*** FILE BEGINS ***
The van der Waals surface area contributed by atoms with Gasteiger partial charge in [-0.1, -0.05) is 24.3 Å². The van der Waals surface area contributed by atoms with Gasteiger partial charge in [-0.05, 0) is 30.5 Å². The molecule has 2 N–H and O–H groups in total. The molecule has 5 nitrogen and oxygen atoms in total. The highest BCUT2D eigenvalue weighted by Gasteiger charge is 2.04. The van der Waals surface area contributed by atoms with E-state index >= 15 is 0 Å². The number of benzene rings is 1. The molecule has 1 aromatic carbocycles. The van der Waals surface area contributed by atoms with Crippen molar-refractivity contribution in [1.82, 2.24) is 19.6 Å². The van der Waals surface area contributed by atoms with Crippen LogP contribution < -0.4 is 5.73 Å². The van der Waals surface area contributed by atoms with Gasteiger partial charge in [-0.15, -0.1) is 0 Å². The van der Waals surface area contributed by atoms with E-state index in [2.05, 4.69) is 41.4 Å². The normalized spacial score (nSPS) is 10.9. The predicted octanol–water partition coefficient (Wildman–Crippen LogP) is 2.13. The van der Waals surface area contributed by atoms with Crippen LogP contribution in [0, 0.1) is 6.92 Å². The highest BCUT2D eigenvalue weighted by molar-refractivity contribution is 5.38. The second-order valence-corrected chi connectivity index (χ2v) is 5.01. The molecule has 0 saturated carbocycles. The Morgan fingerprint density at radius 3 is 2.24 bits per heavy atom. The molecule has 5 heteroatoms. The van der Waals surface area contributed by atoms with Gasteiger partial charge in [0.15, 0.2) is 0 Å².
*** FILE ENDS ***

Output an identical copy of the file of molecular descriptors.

The van der Waals surface area contributed by atoms with Gasteiger partial charge in [-0.1, -0.05) is 24.3 Å². The van der Waals surface area contributed by atoms with Gasteiger partial charge in [-0.05, 0) is 30.5 Å². The molecule has 2 N–H and O–H groups in total. The molecule has 5 nitrogen and oxygen atoms in total. The highest BCUT2D eigenvalue weighted by Gasteiger charge is 2.04. The van der Waals surface area contributed by atoms with E-state index >= 15 is 0 Å². The number of benzene rings is 1. The molecule has 1 aromatic carbocycles. The van der Waals surface area contributed by atoms with Crippen molar-refractivity contribution in [1.82, 2.24) is 19.6 Å². The van der Waals surface area contributed by atoms with Crippen LogP contribution < -0.4 is 5.73 Å². The van der Waals surface area contributed by atoms with Gasteiger partial charge in [-0.15, -0.1) is 0 Å². The van der Waals surface area contributed by atoms with E-state index in [2.05, 4.69) is 41.4 Å². The normalized spacial score (nSPS) is 10.9. The predicted octanol–water partition coefficient (Wildman–Crippen LogP) is 2.13. The van der Waals surface area contributed by atoms with Crippen LogP contribution in [0, 0.1) is 6.92 Å². The highest BCUT2D eigenvalue weighted by molar-refractivity contribution is 5.38. The second-order valence-corrected chi connectivity index (χ2v) is 5.01. The molecule has 0 saturated carbocycles. The Morgan fingerprint density at radius 3 is 2.24 bits per heavy atom. The molecule has 5 heteroatoms. The van der Waals surface area contributed by atoms with Gasteiger partial charge in [0.15, 0.2) is 0 Å².